Let’s get one thing out of the way: Stomach cancer isn’t crazy-common. As a woman, your lifetime odds of getting it are only one in 154, according to the American Cancer Society. That said, it can be dangerous because many of its symptoms feel like totally normal, run-of-the-mill stomach issues-or in some cases, there are no symptoms at all.
If you’re experiencing any (or a combination) of these early signs and symptoms of stomach cancer, it’s best to check in with your doctor or a gastroenterologist to be on the safe side.
1. You’re seeing blood in your stool.
While, yes, this can be a sign of stomach cancer, it’s also linked to tons of other conditions that aren’t cancer-related, says Allyson Ocean, M.D., a gastrointestinal oncologist at Weill Cornell Medicine and New York Presbyterian.
If it is stomach cancer, however, the blood is likely related to inflammation caused by cancer, and tends to show up in more advanced stages of the disease, though it can also show up earlier on.
2. Your stomach hurts all the time.
Ocean says that when patients complain of abdominal pain, they’re usually talking about epigastric pain, which refers to the area right under the bottom center of your ribs.
Pain in that location could be caused by the growth of a cancerous mass somewhere in your stomach, although it could also be dozens of other things, like indigestion, diverticulitis, and even kidney stones. Persistent pain pretty much always warrants a doctor’s visit, so go ahead and make an appointment if you’re having recurrent abdominal pain.
3. You don’t really have an appetite.
Loss of appetite is definitely something to pay attention to-say, if you’ve always been a foodie and now suddenly you’ve lost all interest in eating-and it’s a good idea to get checked out by a GI doctor, says Ocean.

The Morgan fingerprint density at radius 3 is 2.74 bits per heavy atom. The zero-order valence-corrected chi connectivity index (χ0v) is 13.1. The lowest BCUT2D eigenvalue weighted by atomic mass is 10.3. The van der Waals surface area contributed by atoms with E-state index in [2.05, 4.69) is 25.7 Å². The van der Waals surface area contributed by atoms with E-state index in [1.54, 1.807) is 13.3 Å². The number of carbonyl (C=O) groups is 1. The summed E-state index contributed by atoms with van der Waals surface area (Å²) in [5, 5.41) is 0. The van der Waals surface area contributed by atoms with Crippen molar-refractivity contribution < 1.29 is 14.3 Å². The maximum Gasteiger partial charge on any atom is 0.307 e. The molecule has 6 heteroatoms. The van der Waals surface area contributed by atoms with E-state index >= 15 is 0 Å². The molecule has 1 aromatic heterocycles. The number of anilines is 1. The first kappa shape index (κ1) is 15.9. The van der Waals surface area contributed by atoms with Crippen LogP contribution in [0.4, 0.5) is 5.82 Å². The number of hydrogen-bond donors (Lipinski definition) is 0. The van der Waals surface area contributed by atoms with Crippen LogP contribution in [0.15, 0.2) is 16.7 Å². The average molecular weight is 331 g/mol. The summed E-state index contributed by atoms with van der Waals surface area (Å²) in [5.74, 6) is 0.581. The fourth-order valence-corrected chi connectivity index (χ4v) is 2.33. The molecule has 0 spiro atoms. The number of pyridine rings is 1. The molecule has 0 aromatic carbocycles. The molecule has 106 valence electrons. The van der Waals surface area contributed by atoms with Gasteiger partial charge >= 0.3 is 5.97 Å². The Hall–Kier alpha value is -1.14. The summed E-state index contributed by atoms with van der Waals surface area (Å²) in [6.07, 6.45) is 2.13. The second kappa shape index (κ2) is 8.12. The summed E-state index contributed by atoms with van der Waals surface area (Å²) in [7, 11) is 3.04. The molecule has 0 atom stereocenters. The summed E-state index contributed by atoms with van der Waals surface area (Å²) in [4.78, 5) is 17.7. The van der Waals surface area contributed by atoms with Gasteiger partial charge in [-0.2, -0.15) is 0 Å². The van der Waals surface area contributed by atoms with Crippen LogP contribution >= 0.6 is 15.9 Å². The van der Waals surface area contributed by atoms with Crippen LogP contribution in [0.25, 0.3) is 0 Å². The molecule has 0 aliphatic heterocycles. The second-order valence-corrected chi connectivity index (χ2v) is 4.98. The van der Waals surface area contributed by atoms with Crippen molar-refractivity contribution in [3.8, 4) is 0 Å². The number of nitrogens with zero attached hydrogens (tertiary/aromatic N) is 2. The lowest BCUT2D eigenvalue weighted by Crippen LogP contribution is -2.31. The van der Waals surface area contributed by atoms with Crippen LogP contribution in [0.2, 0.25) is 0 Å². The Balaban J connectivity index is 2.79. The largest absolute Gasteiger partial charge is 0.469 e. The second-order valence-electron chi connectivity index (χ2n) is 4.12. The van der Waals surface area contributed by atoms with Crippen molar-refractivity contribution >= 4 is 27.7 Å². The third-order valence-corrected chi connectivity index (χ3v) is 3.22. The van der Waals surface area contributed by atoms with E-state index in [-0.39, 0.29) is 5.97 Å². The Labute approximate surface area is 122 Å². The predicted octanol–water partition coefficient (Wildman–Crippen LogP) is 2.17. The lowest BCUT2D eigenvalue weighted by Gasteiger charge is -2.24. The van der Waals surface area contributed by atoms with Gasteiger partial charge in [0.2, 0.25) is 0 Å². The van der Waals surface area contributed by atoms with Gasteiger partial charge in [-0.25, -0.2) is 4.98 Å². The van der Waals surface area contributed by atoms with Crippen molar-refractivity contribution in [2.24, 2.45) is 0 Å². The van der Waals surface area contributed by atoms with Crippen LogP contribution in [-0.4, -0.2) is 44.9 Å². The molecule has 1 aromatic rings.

Ulcers, however, can also cause a loss of appetite (they’re not always painful, sometimes you don’t feel them at all), but ulcers are also a risk factor for stomach cancer, so it’s smart to get checked out regardless.
4. You have awful heartburn.
Heartburn is kind of complicated, says Ocean, in that it can both be a sign of cancer (it’s often related to the abdominal or epigastric pain) and also a risk factor for it. People with heartburn may have a peptic ulcer, which means they have more acid in their stomachs, which puts them at a higher risk for stomach cancer, says Ocean.
Heartburn can manifest as the telltale burning sensation, nausea, or even chest pain, so it’s not always easy to self-diagnose. If you’ve been popping antacids for weeks on the regular, get yourself checked out by a physician.
5. You’re losing weight without trying.
Weight loss is a sign of stomach cancer partly because of the loss of appetite that often occurs, but it can also independently be a warning sign of disease, says Ocean-and it’s usually one of the first signs that something’s off; especially in a disease like stomach cancer that may not have other noticeable symptoms.
Significant weight loss takes hard work, so if you’re shedding pounds without even trying, don’t ignore it.
6. You’re having trouble swallowing.
If you have a stomach tumor that is extending up into the esophagus, you might experience something called dysphagia, or difficulty swallowing. You might notice this as a feeling that food is getting stuck in your throat, says Ocean, or it might present as coughing or choking while eating or drinking, according to the American College of Gastroenterology (ACG).
In some cases, it may also feel like food comes back up shortly after eating it, per the ACG, which also notes that heartburn will likely accompany difficulty swallowing. Regardless, swallowing is kind of an essential part of being a human, so it’s best to get that checked out ASAP.
7. You’re getting full way sooner than usual while eating.
This is actually a sign of later-stage stomach cancer, but it’s worth noting. Early satiety (a.k.a., getting full super-quick while eating) happens when your stomach muscles can no longer push food through the intestines properly, says Ocean. The stomach becomes distended and people feel stuffed, but in reality it’s just that the food isn’t going anywhere.
This full-too-soon feeling can be caused by a tumor, but can also be caused by a non-cancerous condition called gastroparesis, which happens when a person has the sensation that something is obstructing their stomach, but medical scans don’t show anything.